• SCENE: Bedroom. Night. Streetlamp right outside the window prevents total darkness. Awareness of my feet piercing the plane at the end of the bed. No comforter? There's a sheet, and it's tucked in. Something alights on my toes. Brushes against them. A butterfly? No, of course not. Damn you, Vladimir Nabokov... No, an Other's toes. We're sleeping close enough to brush toes. The mattress doesn't have a giant seam running right down the middle. Time? Four o'clock in the morning. I'm wide awake. The role of the Bad Dream in this scene will be played by a thirteen-hour trip from normally-six-hours-away France. Well, at least there's a DSL connection here. Vacation's over.

    Greetings from France. I promised at the start of this log that I would generally avoid travelogues/journals and stick to documenting the process of making a documentary film, but since I ended up not bringing any tapes with me on our vacation in France, the project is on vacation as well. That said, it's not out of mind. There are a few things that we've seen here that stick in my mind and will probably find their way into the project/story in some way:

  • Gleaners (see the link below on 8/5): My wife's family's house is in Provence, in a small village of farmers north of Aix-en-Provence. Fields everywhere of grapes, melons, tomatoes, and potatoes, which all remind me of Agnes Varda's film.
  • Farmers: Of course, the rhythms and activities of the farmers around us here are very similar to those in Mapleton, the location we shot in earlier. Just today, in fact, we passed a truck loaded with baled straw. The fact that many of the farmers we see around are quite old also parallels the US, where it's rare for young people to stay with the farming tradition of their families. One exception to that is the vintners, most of which continue as family businesses.
  • Nabokov's Ada: Nothing like dense, intense reading on an otherwise unplanned, isolated vacation. I'd been told this was the most difficult of Nabokov's books, and it is certainly complex. The narrative structure and fragmented timeline--written as commenting on looking back, memories out of chronological order--is kind of enticing and annoying at the same time. Nabokov gets the benefit of the doubt (I'm only 1/4 through); would people indulge such a complex structure for the film? Could I pull it off? Think about the film, Memento, which isn't Nabokov, and forefronts the structure. battery's running low. gotta go. a bientot.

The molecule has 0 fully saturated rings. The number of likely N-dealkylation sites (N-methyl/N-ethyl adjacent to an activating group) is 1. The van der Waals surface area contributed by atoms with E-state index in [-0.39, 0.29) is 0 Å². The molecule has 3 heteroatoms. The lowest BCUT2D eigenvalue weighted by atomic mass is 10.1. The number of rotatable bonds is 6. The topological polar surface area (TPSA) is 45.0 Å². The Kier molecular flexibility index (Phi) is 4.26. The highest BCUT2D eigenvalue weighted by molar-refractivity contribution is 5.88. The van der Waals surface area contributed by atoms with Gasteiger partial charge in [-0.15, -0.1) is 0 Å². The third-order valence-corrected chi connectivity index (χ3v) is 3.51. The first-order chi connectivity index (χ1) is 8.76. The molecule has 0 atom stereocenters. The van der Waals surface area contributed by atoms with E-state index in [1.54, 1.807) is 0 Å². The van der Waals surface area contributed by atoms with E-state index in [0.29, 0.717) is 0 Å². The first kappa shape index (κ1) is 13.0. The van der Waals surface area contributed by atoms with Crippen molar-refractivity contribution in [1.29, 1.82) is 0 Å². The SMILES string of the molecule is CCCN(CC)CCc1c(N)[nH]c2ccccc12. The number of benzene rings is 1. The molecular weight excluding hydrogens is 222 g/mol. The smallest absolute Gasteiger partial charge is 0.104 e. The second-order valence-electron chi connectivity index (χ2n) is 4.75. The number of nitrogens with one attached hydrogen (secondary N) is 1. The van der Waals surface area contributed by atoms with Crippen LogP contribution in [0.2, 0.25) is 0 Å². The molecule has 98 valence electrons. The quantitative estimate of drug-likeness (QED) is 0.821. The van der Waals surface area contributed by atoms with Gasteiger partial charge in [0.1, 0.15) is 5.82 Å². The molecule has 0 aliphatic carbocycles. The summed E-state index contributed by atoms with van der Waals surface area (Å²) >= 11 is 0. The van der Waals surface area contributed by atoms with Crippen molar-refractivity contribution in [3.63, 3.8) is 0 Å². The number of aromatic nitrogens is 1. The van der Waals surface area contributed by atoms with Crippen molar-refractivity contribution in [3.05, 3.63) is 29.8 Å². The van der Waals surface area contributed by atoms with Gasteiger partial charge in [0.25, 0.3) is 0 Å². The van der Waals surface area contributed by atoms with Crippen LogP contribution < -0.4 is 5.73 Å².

• August 22, 2001

    I've GOT to get this

    I've GOT to get this film shoot log out of my head and onto the screen! It's been almost two weeks since we actually got back, but since things snowballed as soon as I got back to NYC, I left for vacation with Jean and have been even farther away from the net than before. Some vacation entries will follow, I'm sure, but I'll spare you most of the details.


    On location, day 4 - Throughout the morning Jeff and I followed people around, fly-on-the-wall-style. We shot more farmers, some dry cleaning workers, and some older women doing housework and running errands.


    The inspiration, I think, was Albert & David Maysles' Salesman, a film I first saw in business school, of all places, where it transfixed me with its simplicity, forthrightness, and insight. Now that the whole 15 minutes mentality has permeated (at least) US-driven society, the indifference to the camera that Maysles' subjects possess seems impossible to recapture and either eerie or nostalgic, depending on your POV. I can tell you that the presence of the camera and the notion that something is being said or done ON camera and could be repeated/disseminated are front and center in the minds of almost all our docu participants so far.
    [if interested in Maysles, check out Maysles Films website or this interview with Al Maysles from The Onion's AV Club.]


    After lunch, we were planning to do some driving shots: homes, fields, roads, field roads, irrigation ditches, highways, mountain canyons, etc. We got as far as the homes, fields and roads when the lens fell of the front of the camera and I drove over it. (I still have it and will post pics when I get back). Apparently, the threads had come loose during repeated rotations of the graduated density filter (which is half gray and half clear and is useful for shooting with outdoor light). Anyway, shooting wrapped up pretty quickly after that. We had to get the sound equipment back to my friend Dodge, so we just kept on driving. This unexpectedly abrupt end of shooting did NOT have anything to do with the fact that the crew had its first-and only-lunch with beer in UtahÖ